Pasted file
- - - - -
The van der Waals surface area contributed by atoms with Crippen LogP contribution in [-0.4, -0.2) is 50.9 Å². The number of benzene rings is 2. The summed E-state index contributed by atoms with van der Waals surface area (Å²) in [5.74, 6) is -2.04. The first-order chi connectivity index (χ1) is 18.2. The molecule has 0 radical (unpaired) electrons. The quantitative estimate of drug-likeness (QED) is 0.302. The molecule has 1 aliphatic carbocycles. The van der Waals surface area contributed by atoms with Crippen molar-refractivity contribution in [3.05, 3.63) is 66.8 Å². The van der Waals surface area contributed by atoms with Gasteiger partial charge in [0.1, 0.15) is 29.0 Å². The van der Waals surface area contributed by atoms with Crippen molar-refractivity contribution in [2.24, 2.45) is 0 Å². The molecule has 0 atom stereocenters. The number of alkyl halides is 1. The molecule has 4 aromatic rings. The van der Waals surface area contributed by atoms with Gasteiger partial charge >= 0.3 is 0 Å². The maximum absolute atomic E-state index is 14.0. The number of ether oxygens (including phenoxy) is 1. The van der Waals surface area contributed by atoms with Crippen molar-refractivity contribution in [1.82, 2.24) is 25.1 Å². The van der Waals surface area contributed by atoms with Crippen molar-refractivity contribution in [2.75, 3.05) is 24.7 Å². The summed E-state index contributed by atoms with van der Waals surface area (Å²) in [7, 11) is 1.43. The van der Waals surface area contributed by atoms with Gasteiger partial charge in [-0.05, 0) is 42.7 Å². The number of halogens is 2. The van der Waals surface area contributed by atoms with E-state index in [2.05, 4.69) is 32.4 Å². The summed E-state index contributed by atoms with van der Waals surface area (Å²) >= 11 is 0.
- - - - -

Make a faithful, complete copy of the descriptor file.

The van der Waals surface area contributed by atoms with Crippen LogP contribution in [-0.4, -0.2) is 50.9 Å². The number of benzene rings is 2. The summed E-state index contributed by atoms with van der Waals surface area (Å²) in [5.74, 6) is -2.04. The first-order chi connectivity index (χ1) is 18.2. The molecule has 0 radical (unpaired) electrons. The quantitative estimate of drug-likeness (QED) is 0.302. The molecule has 1 aliphatic carbocycles. The van der Waals surface area contributed by atoms with Crippen molar-refractivity contribution in [3.05, 3.63) is 66.8 Å². The van der Waals surface area contributed by atoms with Gasteiger partial charge in [0.1, 0.15) is 29.0 Å². The van der Waals surface area contributed by atoms with Crippen molar-refractivity contribution in [2.24, 2.45) is 0 Å². The molecule has 0 atom stereocenters. The number of alkyl halides is 1. The molecule has 4 aromatic rings. The van der Waals surface area contributed by atoms with Gasteiger partial charge >= 0.3 is 0 Å². The maximum absolute atomic E-state index is 14.0. The number of ether oxygens (including phenoxy) is 1. The van der Waals surface area contributed by atoms with Crippen molar-refractivity contribution in [1.82, 2.24) is 25.1 Å². The van der Waals surface area contributed by atoms with Crippen molar-refractivity contribution in [2.75, 3.05) is 24.7 Å². The summed E-state index contributed by atoms with van der Waals surface area (Å²) in [7, 11) is 1.43. The van der Waals surface area contributed by atoms with Gasteiger partial charge in [-0.05, 0) is 42.7 Å². The number of halogens is 2. The van der Waals surface area contributed by atoms with E-state index in [2.05, 4.69) is 32.4 Å². The summed E-state index contributed by atoms with van der Waals surface area (Å²) >= 11 is 0.